Mophie's Powerstation AC is the portable laptop charger we'd buy ourselves. With enough power output to keep a 15-inch laptop running, it charged our MacBook Air to nearly full even with the screen brightness up and video playing. But even with the extra power, it's the smallest we tested and one of the lightest, too. It's stylish and professional-looking, yet well-protected from dings and scratches, and its slim shape makes it easy to slip into a backpack pocket or briefcase. Plus, it has some surprisingly useful features—from appropriately spaced ports that make it easy to plug in multiple devices at once to a protective rubber flap covering the AC outlet and keeping out lint and crumbs.
In our peak power tests, The Powerstation AC got up to 123 watts before shutting down—outperforming all but one model, the Goal Zero Sherpa 100 AC. With that much power, the Powerstation can charge small devices like a phone, wireless headphone, or vaporizer, or larger ones like a high-powered laptop.
When we charged an empty MacBook Air, the Powerstation AC brought it up to 81 percent with the screen at full brightness, Wi-Fi on, and an HD movie streaming. That may not seem ideal, but even the highest-capacity charger we tested—our runner-up pick from RAVPower—only charged the laptop fully once under such conditions, with a little reserve left. When we considered that a power bank like this is primarily used to provide backup power between access to wall outlets, we felt that the extra portability of the Powerstation AC was worth the slightly lower capacity.
The Powerstation measures 4.5 inches wide, 7.5 inches tall, and 1.1 inches thick (about the size of a paperback novel) and it weighs 1.7 pounds, which is a few ounces heavier than the newest iPads. It's flatter and smaller overall than the Jackery, about three ounces lighter than the RAVPower. It's encased in a dark gray, twill fabric that looks and feels nicer than plastic. The fabric seems like it would improve durability, too, by protecting the exterior from cracks and scratches.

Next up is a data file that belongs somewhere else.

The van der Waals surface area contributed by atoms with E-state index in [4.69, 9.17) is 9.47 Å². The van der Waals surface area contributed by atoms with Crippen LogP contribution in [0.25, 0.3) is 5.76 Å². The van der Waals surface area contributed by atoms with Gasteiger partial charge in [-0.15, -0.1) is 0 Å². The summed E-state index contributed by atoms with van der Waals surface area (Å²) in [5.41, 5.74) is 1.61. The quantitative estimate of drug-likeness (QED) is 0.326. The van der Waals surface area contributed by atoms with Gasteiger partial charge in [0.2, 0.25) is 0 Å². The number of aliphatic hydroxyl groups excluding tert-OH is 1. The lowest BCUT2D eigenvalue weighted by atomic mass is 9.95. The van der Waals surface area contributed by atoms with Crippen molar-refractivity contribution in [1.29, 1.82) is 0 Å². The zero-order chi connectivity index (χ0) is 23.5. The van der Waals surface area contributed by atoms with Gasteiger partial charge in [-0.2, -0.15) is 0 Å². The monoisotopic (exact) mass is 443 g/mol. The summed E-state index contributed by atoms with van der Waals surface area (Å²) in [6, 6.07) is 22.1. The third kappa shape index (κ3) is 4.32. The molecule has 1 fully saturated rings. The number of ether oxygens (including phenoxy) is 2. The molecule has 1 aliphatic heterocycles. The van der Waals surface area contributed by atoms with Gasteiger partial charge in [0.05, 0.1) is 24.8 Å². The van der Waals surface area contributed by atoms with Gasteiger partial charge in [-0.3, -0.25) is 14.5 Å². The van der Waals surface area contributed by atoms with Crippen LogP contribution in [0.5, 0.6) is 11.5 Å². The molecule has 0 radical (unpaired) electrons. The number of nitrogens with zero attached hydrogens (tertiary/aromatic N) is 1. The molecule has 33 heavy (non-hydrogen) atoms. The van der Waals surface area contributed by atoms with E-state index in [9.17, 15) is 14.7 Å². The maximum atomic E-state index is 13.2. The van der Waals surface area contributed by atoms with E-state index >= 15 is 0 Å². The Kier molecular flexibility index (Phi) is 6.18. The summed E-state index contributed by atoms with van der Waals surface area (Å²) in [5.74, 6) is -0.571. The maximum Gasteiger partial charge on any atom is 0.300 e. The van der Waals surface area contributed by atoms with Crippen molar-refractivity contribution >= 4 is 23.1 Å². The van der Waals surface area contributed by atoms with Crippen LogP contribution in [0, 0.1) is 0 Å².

Of all the chargers we tested, the Powerstation is one of the easiest to use. Its interface is straightforward: You hold down the power button until a little green light turns on to boot up the AC power, and you hold it down again to turn it off. You can also press a smaller button in the corner that contains the three ports—USB-A, USB-C, and AC—to illuminate a row of lights showing how much juice the charger has left.
We especially liked the rubber flap over the AC port, which prevents dust and other debris from getting into the port when getting jostled about in a backpack or laptop bag. A magnet keeps the flap securely in place, which is a nice touch that we didn't see in any of the other models. The other ports are positioned such that you can fit a fat, three-prong AC plug on one side, plus your USB-C and USB-A cables around the corner, without interference—only the Jackery PowerBar had a layout as generous.
For a modified sine-wave inverter, the Mophie produced a relatively smooth and consistent waveform in our oscilloscope testing. Lee Johnson, the electrical engineer who analyzed the waveforms for us, determined that all of the models performed similarly.
The Powerstation is made by a brand we trust (Mophie has been making power accessories for over a decade) with reliable customer support (we called the main number anonymously and got through to someone within seconds who was happy to answer our questions about the Powerstation), and its two-year warranty is as long as any we found. Plus, it's widely available from a variety of retailers.
Flaws but not dealbreakers
The Mophie Powerstation AC doesn't include a wall charger but comes with two USB cables—one of them USB-C–to–USB-C, the other USB-A–to–USB-C. We love that USB charging means you don't need to carry a bulky wall charger and power brick—any USB port you have handy for other devices can do double duty and charge the Powerstation AC. But if you only have USB-A ports, they might charge painfully slow. If you're looking for a new USB-C charger for the fastest recharge times, we'd get the Anker PowerPort II PD because it's small and portable, fairly inexpensive, and allows you to charge at top USB Power Delivery speeds.
While the Powerstation met our minimum requirements (offering at least one USB-A and USB-C port), it was the only model we tested that had one, not two, USB-A ports. It would be great if the Powerstation had more than one of each port. Its cooling fan was the second-noisiest we tested, but the tone wasn't as bothersome in a quiet room as some others.
Budget pick: RAVPower 27000
If you don't want to spend quite as much—and you don't mind a bulkier, not-so-sleek charger—the RAVPower 27000 is a good option. It has almost the same power output and capacity as our top pick, but it feels a lot larger, and the clunky wall charger and power brick make it cumbersome to pack up for trips. Even though it offers similar utility, we found our top pick was a better experience overall that is worth the price.